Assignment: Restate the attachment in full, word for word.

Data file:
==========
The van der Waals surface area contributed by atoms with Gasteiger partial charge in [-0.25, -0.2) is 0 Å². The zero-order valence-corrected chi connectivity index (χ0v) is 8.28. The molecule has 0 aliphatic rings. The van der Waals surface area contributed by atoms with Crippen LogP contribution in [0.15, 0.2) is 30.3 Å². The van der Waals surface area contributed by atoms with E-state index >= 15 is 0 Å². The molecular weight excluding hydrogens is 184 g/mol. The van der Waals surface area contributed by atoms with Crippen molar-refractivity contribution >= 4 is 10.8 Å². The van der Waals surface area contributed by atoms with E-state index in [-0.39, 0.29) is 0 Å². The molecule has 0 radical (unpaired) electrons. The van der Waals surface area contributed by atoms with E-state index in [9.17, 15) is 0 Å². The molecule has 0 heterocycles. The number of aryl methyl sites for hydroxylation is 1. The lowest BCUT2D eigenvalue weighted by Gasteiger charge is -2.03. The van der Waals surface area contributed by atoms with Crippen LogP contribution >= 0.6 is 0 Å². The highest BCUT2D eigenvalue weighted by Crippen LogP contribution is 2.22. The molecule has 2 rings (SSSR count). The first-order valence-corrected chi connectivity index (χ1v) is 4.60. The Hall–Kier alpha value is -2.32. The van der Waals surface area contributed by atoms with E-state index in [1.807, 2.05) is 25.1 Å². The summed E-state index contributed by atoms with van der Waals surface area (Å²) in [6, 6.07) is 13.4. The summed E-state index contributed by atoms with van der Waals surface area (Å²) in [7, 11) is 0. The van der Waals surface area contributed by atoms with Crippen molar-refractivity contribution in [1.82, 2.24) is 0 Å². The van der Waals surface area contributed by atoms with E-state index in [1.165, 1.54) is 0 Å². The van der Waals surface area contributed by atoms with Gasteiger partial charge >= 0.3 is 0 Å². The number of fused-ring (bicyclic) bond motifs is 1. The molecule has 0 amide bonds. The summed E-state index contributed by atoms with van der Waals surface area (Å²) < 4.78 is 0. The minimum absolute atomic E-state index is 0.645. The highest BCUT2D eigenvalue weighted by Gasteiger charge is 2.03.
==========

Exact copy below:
The van der Waals surface area contributed by atoms with Gasteiger partial charge in [-0.25, -0.2) is 0 Å². The zero-order valence-corrected chi connectivity index (χ0v) is 8.28. The molecule has 0 aliphatic rings. The van der Waals surface area contributed by atoms with Crippen LogP contribution in [0.15, 0.2) is 30.3 Å². The van der Waals surface area contributed by atoms with E-state index >= 15 is 0 Å². The molecular weight excluding hydrogens is 184 g/mol. The van der Waals surface area contributed by atoms with Crippen molar-refractivity contribution >= 4 is 10.8 Å². The van der Waals surface area contributed by atoms with E-state index in [-0.39, 0.29) is 0 Å². The molecule has 0 radical (unpaired) electrons. The van der Waals surface area contributed by atoms with E-state index in [9.17, 15) is 0 Å². The molecule has 0 heterocycles. The number of aryl methyl sites for hydroxylation is 1. The lowest BCUT2D eigenvalue weighted by Gasteiger charge is -2.03. The van der Waals surface area contributed by atoms with Crippen LogP contribution >= 0.6 is 0 Å². The highest BCUT2D eigenvalue weighted by Crippen LogP contribution is 2.22. The molecule has 2 rings (SSSR count). The first-order valence-corrected chi connectivity index (χ1v) is 4.60. The Hall–Kier alpha value is -2.32. The van der Waals surface area contributed by atoms with E-state index in [1.807, 2.05) is 25.1 Å². The summed E-state index contributed by atoms with van der Waals surface area (Å²) in [6, 6.07) is 13.4. The summed E-state index contributed by atoms with van der Waals surface area (Å²) in [7, 11) is 0. The van der Waals surface area contributed by atoms with Crippen molar-refractivity contribution in [1.82, 2.24) is 0 Å². The van der Waals surface area contributed by atoms with E-state index in [1.165, 1.54) is 0 Å². The van der Waals surface area contributed by atoms with Gasteiger partial charge >= 0.3 is 0 Å². The number of fused-ring (bicyclic) bond motifs is 1. The molecule has 0 amide bonds. The summed E-state index contributed by atoms with van der Waals surface area (Å²) < 4.78 is 0. The minimum absolute atomic E-state index is 0.645. The highest BCUT2D eigenvalue weighted by Gasteiger charge is 2.03.